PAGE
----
Is Outsourcing Losing Its Appeal?By Samuel Greengard Print
A new study conducted by Deloitte Consulting has found that a small but growing number of companies are bringing IT functions back in-house.
By Samuel Greengard
The last two decades have brought forth wave after wave of outsourcing initiatives. Today, it's next to impossible to find a Global 2000 company that isn't outsourcing some type of business or IT function. Nevertheless, a just-released report from Deloitte Consulting, "From Bangalore to Boston: The Trend of Bringing IT Back In-House," indicates that some organizations are beginning to reel in the concept and bring certain functions back into the company.
Dane Anderson, a director at Deloitte Consulting, describes the situation as a "small but growing trend." At the heart of the matter is a return to insourcing as a result of poor customer service, or perceived lapses or breakdowns related to outsourcing. In many cases, the promise of savings hasn't matched the diminishing returns of dissatisfied customers.
The consulting firm, which received responses from 22 primary industries in 23 countries, found that 48 percent of respondents have terminated an outsourcing agreement early for cause or convenience. More importantly, 34 percent of those who terminated a contract for these reasons chose to bring the work back in-house. In fact, insourcing has emerged as a viable option, particularly when outsourcing does not meet expectations.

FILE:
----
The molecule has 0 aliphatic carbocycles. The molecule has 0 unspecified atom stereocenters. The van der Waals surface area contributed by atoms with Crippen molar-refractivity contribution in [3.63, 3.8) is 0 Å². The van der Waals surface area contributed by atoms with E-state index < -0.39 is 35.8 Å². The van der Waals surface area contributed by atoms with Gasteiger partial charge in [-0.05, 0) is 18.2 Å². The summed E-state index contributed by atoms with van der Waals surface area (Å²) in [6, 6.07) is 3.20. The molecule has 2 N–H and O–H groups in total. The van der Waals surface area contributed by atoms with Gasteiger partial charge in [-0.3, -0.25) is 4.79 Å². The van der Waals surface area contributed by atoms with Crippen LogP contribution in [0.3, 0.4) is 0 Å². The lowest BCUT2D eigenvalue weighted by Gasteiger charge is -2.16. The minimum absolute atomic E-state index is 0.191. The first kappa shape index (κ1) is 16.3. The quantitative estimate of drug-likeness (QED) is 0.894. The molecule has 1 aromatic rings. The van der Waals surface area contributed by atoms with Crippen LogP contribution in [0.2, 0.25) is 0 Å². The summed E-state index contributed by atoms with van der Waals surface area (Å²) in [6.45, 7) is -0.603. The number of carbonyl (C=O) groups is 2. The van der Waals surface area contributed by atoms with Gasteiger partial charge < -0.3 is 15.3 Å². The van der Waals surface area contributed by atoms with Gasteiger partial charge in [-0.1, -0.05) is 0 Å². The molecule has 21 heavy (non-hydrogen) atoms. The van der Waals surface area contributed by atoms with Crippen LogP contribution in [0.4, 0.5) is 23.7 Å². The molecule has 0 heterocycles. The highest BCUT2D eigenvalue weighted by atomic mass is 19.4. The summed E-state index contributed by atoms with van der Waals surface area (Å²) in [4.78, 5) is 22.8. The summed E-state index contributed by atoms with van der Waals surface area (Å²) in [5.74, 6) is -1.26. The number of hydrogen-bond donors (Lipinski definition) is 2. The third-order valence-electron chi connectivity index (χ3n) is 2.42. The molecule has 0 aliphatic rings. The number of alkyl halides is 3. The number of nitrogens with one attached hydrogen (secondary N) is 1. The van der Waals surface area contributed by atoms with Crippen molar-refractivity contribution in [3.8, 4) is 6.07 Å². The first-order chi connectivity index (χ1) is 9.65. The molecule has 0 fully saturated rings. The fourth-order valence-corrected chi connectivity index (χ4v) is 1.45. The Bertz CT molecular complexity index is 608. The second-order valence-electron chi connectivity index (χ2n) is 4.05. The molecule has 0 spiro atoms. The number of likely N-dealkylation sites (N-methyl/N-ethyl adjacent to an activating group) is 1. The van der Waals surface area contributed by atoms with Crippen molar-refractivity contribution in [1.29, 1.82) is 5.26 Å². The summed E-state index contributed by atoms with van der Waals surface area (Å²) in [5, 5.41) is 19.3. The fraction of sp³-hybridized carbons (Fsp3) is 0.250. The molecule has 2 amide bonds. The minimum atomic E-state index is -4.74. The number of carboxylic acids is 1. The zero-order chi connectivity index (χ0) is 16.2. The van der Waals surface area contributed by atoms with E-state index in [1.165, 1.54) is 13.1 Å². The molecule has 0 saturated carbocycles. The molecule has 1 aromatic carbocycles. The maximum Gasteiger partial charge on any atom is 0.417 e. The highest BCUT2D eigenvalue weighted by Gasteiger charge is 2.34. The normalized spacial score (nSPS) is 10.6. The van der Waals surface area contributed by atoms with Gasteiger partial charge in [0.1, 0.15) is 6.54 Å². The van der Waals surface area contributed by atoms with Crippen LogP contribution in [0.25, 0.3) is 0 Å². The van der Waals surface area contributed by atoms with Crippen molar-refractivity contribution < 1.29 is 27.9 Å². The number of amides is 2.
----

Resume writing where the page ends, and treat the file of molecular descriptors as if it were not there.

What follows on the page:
Overall, 62 percent of respondents said that it was "very important" to improve customer service or the customer experience, and the remaining 38 percent said that it was "important." But 77 percent of respondents indicated that cost also was a driver for insourcing.
"It seems counter-intuitive since cost reduction is often the main reason for outsourcing in the first place," Anderson notes. "However, the response can be understood in the context of outsourcing contracts that did not meet client expectations of cost reduction or other objectives."
Other key factors for brining work inside included improving controls (77 percent); gaining access to more flexible human resources models (77 percent); a desire to consolidate assets (69 percent); an attempt to gain a competitive advantage (62 percent); the goal of leveraging new technologies (54 percent) and the ability to gain a tax advantage (38 percent).
Overall, 21 percent of the companies that have returned to insourcing say they are "extremely satisfied" with the results; 58 percent are "satisfied," and 21 percent describe the situation as "neutral."
Deloitte notes that several challenges exist when companies return to an insourced model. One of the biggest problems is sub-optimal knowledge transfer. This often occurs when a company terminates a contract with cause, but doesn't have a provision to hire in-scope staff from the outsourcer.
Other key hurdles include the need to build internal capabilities, such as delivery management systems, and the realization that a cost increase could occur, particularly in the early stages of re-establishing internal capabilities.
"Outsourcing is still the dominant trend in the marketplace," Anderson concludes. "However, there is a small but growing reversal of this trend in specific situations and with respect to specific functions.
"Those that pursue an insourcing model should fully understand the challenges and how they can be mitigated during contract termination. Any plans to insource should start with a thorough business case of the transition costs and the future support model."
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